Brand values

  • 10th July 2023

Carolyn Reed and Katie Cardona of Reed Brand Communication reveal the tricks of the trade when repositioning your school brand

Merge, sell or reposition? This is the question many businesses are asking themselves now, not least of which are independent schools. Like most parts of the luxury products’ sector, independent education is facing challenging times. On top of rocketing fuel bills, inflation and a diminishing pool of affluent customers, the potential of adding VAT to fees and/or the loss of charitable status means that forward-looking schools are increasingly seeking ways to become financially sustainable and stronger in order to weather this storm. For some, it may come down to survival.

Prep schools appear to be the most vulnerable, but those in which the governors and senior leadership team have long-distance vision are taking action. Some are accepting offers of a partnership or merger with a local senior school looking for a way to ensure its own sales funnel from the bottom up. Some are forming close relationships with other prep schools in order to share costs and unify their individual offers, and some are selling up to foreign investors.

But many are seeking to ‘reposition’ themselves with a fresh and relevant start. And the key word here is ‘relevant’.

When repositioning or rebranding schools, heads shouldn’t throw the baby out with the bath water in their eagerness for a bright and shiny quick fix before they move swiftly on to their next headship. However tempting it may be to make changes, though, they should keep calm and remember that the vast majority of school brands owe a great deal to their DNA, which is formed of their core educational vision, brand heritage and sheer love from their community. Touching this can be perilous.

This scenario has played out recently at John Lewis where much has been said about the group battling to regain its soul in order to survive. A focus on finances has meant that the retail group has been criticised for losing sight of its values and not understanding the position it holds as a revered and admired British institution. What happens next at John Lewis will be watched closely by brand strategists. If we were asked what the solution to its problem might be, here’s what we would advise.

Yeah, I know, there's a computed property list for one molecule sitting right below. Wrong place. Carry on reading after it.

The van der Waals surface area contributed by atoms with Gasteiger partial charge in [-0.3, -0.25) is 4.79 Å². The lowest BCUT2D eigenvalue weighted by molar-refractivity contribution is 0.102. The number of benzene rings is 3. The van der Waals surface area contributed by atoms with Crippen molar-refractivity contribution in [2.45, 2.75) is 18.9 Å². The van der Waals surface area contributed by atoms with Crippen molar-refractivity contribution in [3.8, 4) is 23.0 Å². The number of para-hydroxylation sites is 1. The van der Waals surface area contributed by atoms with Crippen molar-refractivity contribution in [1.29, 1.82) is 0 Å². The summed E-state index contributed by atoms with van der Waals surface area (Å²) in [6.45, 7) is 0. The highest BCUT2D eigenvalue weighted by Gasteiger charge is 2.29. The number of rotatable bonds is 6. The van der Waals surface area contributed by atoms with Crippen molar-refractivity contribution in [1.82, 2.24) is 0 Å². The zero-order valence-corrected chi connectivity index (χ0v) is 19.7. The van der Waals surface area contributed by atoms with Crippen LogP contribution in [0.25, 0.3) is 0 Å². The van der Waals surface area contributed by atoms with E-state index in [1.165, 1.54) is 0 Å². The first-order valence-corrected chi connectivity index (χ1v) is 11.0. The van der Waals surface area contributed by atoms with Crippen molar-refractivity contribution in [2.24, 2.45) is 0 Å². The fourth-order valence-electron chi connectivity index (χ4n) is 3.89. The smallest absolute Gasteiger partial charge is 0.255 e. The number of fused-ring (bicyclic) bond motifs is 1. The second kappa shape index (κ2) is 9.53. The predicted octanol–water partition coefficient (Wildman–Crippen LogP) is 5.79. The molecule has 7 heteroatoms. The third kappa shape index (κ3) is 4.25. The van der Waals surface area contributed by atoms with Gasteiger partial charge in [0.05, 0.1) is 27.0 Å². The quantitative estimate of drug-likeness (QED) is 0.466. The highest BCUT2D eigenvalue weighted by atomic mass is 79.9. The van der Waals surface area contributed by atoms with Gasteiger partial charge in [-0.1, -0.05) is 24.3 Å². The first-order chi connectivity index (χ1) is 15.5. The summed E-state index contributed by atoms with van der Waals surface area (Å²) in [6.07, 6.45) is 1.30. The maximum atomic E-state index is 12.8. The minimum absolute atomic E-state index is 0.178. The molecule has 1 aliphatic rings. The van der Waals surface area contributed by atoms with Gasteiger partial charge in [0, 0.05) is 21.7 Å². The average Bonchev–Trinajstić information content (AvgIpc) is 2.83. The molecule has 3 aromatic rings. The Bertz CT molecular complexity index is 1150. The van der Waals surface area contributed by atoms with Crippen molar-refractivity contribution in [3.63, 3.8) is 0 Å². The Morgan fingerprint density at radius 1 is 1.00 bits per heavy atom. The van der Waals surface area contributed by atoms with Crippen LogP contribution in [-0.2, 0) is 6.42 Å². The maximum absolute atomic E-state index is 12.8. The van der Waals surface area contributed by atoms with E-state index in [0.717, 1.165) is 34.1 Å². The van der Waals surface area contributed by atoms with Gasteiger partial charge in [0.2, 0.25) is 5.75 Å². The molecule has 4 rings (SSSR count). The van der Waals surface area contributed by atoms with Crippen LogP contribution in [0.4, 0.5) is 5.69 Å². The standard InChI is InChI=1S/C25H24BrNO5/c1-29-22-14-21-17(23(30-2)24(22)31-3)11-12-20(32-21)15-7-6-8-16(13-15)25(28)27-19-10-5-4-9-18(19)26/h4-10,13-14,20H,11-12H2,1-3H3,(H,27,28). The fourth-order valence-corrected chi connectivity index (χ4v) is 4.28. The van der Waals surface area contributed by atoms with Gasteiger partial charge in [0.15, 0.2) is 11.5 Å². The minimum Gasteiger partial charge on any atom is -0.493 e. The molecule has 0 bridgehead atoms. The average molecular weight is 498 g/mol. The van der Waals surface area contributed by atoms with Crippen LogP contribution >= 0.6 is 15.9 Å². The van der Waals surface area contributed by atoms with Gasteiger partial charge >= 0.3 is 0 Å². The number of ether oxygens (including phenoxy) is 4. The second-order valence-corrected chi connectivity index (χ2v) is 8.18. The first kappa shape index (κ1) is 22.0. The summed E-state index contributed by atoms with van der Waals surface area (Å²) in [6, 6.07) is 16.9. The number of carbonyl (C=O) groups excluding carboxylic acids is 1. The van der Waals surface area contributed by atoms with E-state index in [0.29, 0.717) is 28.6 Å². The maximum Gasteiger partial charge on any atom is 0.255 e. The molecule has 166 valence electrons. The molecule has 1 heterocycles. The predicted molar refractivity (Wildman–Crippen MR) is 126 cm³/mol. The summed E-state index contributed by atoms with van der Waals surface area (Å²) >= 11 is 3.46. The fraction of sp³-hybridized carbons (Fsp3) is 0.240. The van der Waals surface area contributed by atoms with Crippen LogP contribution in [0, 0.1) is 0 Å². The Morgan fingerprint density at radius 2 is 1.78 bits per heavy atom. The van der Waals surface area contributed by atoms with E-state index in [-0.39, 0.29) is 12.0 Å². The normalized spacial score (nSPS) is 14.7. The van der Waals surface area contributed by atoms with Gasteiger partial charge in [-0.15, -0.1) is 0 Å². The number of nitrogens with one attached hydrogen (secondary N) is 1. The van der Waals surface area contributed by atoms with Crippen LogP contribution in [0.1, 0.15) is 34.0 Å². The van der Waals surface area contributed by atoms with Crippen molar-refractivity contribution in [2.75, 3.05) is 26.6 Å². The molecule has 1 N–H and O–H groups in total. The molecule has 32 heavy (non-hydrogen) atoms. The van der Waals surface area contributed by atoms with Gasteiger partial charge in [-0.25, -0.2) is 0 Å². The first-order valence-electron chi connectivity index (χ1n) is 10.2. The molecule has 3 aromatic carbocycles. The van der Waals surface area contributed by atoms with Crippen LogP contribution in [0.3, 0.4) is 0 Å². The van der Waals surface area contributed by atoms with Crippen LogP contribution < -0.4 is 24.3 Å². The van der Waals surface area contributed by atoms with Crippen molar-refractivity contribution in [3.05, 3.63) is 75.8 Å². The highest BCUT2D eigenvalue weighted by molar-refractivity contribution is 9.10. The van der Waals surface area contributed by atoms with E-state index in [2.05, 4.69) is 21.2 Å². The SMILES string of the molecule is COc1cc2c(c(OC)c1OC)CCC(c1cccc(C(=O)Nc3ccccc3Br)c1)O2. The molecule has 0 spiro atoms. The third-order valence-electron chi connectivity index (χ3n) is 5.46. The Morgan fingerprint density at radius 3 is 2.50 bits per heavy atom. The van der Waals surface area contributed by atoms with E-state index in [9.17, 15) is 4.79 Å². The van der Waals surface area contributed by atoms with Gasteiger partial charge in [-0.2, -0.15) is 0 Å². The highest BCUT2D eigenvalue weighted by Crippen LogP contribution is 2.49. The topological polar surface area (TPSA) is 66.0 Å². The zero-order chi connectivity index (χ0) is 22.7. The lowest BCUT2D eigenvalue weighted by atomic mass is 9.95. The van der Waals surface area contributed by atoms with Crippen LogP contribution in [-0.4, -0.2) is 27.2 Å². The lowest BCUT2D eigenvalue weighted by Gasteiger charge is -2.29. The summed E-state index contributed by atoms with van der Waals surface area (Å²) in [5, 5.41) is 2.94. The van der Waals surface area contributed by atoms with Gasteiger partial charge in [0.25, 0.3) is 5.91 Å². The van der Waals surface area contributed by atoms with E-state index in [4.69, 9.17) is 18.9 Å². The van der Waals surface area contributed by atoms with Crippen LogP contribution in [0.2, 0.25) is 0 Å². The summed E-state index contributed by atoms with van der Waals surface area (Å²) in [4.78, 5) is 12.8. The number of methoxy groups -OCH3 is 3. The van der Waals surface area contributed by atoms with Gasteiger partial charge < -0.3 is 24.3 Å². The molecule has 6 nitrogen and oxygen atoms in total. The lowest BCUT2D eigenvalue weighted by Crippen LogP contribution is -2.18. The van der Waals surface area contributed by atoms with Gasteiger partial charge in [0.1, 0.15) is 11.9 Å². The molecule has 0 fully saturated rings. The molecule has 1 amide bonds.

Repositioning your brand, whether a school or retail group, is a process undertaken in three stages, bringing everyone that matters along with you in the process.

The first stage is to gather all the information you can about the current (and past) attributes of your school brand. Talk to parents to understand what really matters to them. Talk to pupils to find out what they love about their school. Speak to staff and alumnae. Review your local competitor schools and try to find out what their future plans are. Understand the ongoing impact the wider economic situation will have on parents. And most importantly appreciate what your school truly stands for.

The second stage is to reinterpret and revitalise this brand positioning for the next academic year and beyond. Dig deep and find true empathy with your school community, current and future. Put yourself in your parents’ shoes – what is their expectation when they commit to paying independent school fees and what do these families really need from this school? In-house research and specialist external researchers will help you to find the answers you need.

The third and final stage is the most challenging. This isn’t about a new logo. It may include one further down the line but, for now, it’s about having a long, hard look at what you can do to answer your current and future parents’ needs in order to build numbers and stay sustainable. It may be fulfilling their childcare needs, offering stripped-down, affordable fees, creating a mixed school for parents who no longer want single sex, or offering an education that will equip their child for an ever-changing world.

Once you’ve arrived at the answers then you can do the fun, design bit, but only if the design elements need changing in order to truly revitalise the brand. It might be a simple case of changing your descriptor, photography and ways that you communicate your new offer.

Brands with true longevity retain a constancy at their core, yet maintain the ability and foresight to flex according to changing circumstances. They revitalise and are forever relevant. Here are some in the independent school sector that are doing just that.